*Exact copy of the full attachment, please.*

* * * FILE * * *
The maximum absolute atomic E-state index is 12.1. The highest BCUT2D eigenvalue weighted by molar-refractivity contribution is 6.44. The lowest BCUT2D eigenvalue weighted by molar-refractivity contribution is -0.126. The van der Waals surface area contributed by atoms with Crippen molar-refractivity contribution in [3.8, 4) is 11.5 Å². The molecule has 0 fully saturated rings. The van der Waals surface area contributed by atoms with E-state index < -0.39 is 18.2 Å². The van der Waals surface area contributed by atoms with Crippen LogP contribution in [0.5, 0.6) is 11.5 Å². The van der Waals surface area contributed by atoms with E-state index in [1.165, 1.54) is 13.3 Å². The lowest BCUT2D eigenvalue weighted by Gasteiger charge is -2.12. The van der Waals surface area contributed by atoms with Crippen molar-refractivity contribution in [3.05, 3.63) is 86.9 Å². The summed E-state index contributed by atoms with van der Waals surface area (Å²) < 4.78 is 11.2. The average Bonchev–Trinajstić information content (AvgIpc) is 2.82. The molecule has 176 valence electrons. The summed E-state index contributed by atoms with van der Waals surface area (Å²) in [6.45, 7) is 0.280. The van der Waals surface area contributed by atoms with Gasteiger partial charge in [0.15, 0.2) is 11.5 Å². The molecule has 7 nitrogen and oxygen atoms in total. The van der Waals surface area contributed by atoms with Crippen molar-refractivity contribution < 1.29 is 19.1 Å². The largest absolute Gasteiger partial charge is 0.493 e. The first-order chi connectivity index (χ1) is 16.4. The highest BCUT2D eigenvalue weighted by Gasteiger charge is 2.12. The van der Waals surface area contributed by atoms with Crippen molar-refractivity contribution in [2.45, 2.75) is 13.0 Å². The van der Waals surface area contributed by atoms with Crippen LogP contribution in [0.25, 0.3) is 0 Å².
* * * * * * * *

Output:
The maximum absolute atomic E-state index is 12.1. The highest BCUT2D eigenvalue weighted by molar-refractivity contribution is 6.44. The lowest BCUT2D eigenvalue weighted by molar-refractivity contribution is -0.126. The van der Waals surface area contributed by atoms with Crippen molar-refractivity contribution in [3.8, 4) is 11.5 Å². The molecule has 0 fully saturated rings. The van der Waals surface area contributed by atoms with E-state index < -0.39 is 18.2 Å². The van der Waals surface area contributed by atoms with Crippen LogP contribution in [0.5, 0.6) is 11.5 Å². The van der Waals surface area contributed by atoms with E-state index in [1.165, 1.54) is 13.3 Å². The lowest BCUT2D eigenvalue weighted by Gasteiger charge is -2.12. The van der Waals surface area contributed by atoms with Crippen molar-refractivity contribution in [3.05, 3.63) is 86.9 Å². The summed E-state index contributed by atoms with van der Waals surface area (Å²) < 4.78 is 11.2. The average Bonchev–Trinajstić information content (AvgIpc) is 2.82. The molecule has 176 valence electrons. The summed E-state index contributed by atoms with van der Waals surface area (Å²) in [6.45, 7) is 0.280. The van der Waals surface area contributed by atoms with Gasteiger partial charge in [0.15, 0.2) is 11.5 Å². The molecule has 7 nitrogen and oxygen atoms in total. The van der Waals surface area contributed by atoms with Crippen molar-refractivity contribution < 1.29 is 19.1 Å². The largest absolute Gasteiger partial charge is 0.493 e. The first-order chi connectivity index (χ1) is 16.4. The highest BCUT2D eigenvalue weighted by Gasteiger charge is 2.12. The van der Waals surface area contributed by atoms with Crippen molar-refractivity contribution in [2.45, 2.75) is 13.0 Å². The van der Waals surface area contributed by atoms with Crippen LogP contribution in [0.25, 0.3) is 0 Å².